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An invisible thread that binds us all

By IGAN D'BAYAN, The Philippine Star Published Dec 25, 2022 5:00 am

VENICE, Italy—Sometimes you tell the day by the bottle of frizzante that you drink.

Yael Buencamino-Borromeo would jokingly call it a “concert tour”—as the entourage (composed of herself as co-curator with an artist, a musicologist, a weaver, cultural workers from the NCCA [National Commission on Culture and the Arts] and The Met, photographers Avee Navarro Tan and Andrea D’Altoé, and this author) journeys from Venice to Padova to Mestre to Conegliano to Florence to Bologna to Rome and then back to Venice.

Like a band of thermal-wearing, ChapStick-dabbing, BonJovi-ing gypsies tracking across those wintering Italian cities aboard Frecciarossa or Trenitalia coaches; discussing with Filipino communities in Italy the exhibition mounted by the Philippine Pavilion at the recently concluded 59th Venice Art Biennale; conducting workshops; as well as sharing meals and life stories with our kababayans.

For the outreach tour, our group brought percussive kalutang sticks and speakers in suitcases and played the music woven—yes, woven by master weaver Sammy Buhle—into textiles that hung from the rafters and spread across the floor of the Arsenale during the exhibition.

The Pinoy attendees played the patterns with aplomb (the minimalist music of Steve Reich meets the hypnotic beats of indigenous groovies from Marinduque). Loud, scratch, shuttle. We will… we will rock you, Firenze!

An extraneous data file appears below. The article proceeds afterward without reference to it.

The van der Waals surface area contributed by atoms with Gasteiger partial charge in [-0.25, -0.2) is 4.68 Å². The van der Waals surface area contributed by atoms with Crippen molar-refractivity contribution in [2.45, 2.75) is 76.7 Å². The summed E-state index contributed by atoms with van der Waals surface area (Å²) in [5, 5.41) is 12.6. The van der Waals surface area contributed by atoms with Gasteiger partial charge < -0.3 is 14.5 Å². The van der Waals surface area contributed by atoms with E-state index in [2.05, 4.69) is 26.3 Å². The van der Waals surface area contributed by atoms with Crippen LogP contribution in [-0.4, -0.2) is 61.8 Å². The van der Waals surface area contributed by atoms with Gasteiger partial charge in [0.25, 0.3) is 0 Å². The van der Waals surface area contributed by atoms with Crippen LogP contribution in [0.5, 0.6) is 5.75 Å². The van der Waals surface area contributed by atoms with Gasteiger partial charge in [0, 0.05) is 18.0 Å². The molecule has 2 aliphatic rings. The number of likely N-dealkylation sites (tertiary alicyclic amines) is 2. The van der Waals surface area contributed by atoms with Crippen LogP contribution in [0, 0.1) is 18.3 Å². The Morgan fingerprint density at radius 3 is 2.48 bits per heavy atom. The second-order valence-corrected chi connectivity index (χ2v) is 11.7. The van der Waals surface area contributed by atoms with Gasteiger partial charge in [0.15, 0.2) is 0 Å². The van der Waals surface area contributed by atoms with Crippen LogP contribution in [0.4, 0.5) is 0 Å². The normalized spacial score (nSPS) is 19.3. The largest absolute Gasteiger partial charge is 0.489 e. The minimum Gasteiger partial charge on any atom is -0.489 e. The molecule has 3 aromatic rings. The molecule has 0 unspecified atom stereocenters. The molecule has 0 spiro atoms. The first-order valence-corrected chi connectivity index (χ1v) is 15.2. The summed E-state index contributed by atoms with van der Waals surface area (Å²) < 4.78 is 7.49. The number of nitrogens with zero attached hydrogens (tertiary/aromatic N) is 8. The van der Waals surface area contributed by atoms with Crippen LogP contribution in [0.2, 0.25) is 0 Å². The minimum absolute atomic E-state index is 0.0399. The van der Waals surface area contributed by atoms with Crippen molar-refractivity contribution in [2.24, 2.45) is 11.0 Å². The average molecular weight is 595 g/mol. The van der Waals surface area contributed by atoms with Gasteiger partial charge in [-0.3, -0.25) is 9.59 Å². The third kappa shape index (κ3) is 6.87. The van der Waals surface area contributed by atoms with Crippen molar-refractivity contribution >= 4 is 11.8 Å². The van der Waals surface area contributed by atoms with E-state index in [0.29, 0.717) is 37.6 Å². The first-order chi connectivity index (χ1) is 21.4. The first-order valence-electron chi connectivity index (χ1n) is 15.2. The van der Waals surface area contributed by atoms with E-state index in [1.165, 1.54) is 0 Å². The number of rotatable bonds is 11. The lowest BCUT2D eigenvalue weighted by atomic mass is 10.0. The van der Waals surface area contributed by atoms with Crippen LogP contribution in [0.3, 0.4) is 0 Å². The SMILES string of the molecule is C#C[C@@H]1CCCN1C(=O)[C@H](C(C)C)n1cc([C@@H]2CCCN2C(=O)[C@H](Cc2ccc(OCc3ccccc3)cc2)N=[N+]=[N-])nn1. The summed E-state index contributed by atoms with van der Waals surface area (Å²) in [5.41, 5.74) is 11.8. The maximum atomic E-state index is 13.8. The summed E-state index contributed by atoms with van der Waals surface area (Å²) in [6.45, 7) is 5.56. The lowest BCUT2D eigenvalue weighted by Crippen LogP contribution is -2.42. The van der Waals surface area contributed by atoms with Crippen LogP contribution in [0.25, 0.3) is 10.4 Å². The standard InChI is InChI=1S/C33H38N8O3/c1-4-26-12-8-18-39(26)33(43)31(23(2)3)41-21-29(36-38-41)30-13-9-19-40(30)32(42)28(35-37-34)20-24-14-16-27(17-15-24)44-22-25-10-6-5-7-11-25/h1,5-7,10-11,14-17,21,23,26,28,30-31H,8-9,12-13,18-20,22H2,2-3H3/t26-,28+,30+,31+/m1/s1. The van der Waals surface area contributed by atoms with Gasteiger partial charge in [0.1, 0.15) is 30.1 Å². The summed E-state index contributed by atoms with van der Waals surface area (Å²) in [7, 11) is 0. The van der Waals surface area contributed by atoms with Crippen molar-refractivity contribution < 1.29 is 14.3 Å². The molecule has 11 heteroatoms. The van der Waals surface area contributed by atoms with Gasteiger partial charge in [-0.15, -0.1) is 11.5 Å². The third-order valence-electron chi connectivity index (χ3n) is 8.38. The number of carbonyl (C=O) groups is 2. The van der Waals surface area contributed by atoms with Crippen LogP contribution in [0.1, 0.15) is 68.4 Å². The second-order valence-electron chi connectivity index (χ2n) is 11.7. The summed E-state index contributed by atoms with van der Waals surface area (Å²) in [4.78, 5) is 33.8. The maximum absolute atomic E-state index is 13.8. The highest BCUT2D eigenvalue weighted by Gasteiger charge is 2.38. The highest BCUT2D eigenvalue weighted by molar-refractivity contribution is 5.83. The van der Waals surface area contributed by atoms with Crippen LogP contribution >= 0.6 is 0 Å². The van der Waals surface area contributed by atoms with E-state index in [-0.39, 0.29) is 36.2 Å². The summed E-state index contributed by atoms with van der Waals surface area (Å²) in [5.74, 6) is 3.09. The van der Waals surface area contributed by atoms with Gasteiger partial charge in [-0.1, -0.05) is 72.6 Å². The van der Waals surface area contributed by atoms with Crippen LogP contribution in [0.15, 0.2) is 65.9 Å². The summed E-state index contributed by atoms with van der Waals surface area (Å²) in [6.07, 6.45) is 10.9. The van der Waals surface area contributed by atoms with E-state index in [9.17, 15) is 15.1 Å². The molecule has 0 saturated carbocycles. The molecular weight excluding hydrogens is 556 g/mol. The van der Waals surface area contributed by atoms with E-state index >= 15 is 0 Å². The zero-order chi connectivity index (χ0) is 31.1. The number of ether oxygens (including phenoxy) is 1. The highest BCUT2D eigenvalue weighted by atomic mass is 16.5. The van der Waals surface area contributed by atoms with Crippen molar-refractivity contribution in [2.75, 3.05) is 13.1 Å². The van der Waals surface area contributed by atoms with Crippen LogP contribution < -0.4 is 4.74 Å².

Master weaver Sammy Buhle

Ah, the garnering of road tales—everything from sipping Conegliano Prosecco and snacking on radicchio one moment, to finding ourselves at the center of a transport strike the next (walking like bedraggled pilgrims from the Sta Lucia train station to our apartment hotel in Venice, registering crazy figures on the Walkmeter app, propping ourselves with shots of fragola).

Wait, there’s more… A moving car mishap in Padova, an exhibition of artworks and ternos in Bologna, a lost girl finding herself in Rome instead of Verona (wandering into the turf of noble Brutus instead of loverboy Romeo’s), the organizers in Conegliano creatively decorating their lecture space like a bus of sorts, as well as conversing with the various Filipino community leaders (particularly the capable ones such as Charito Abalos of FilCom, Conegliano and Quintin “Kentz” Cavite of Guardians Emigrant Cluster Legions Int’l Inc.), with Darwin Gutierrez helping out the NCCA and other visitors in any way he can. The epiphanies, the friendships were to be found and made in each of the cities.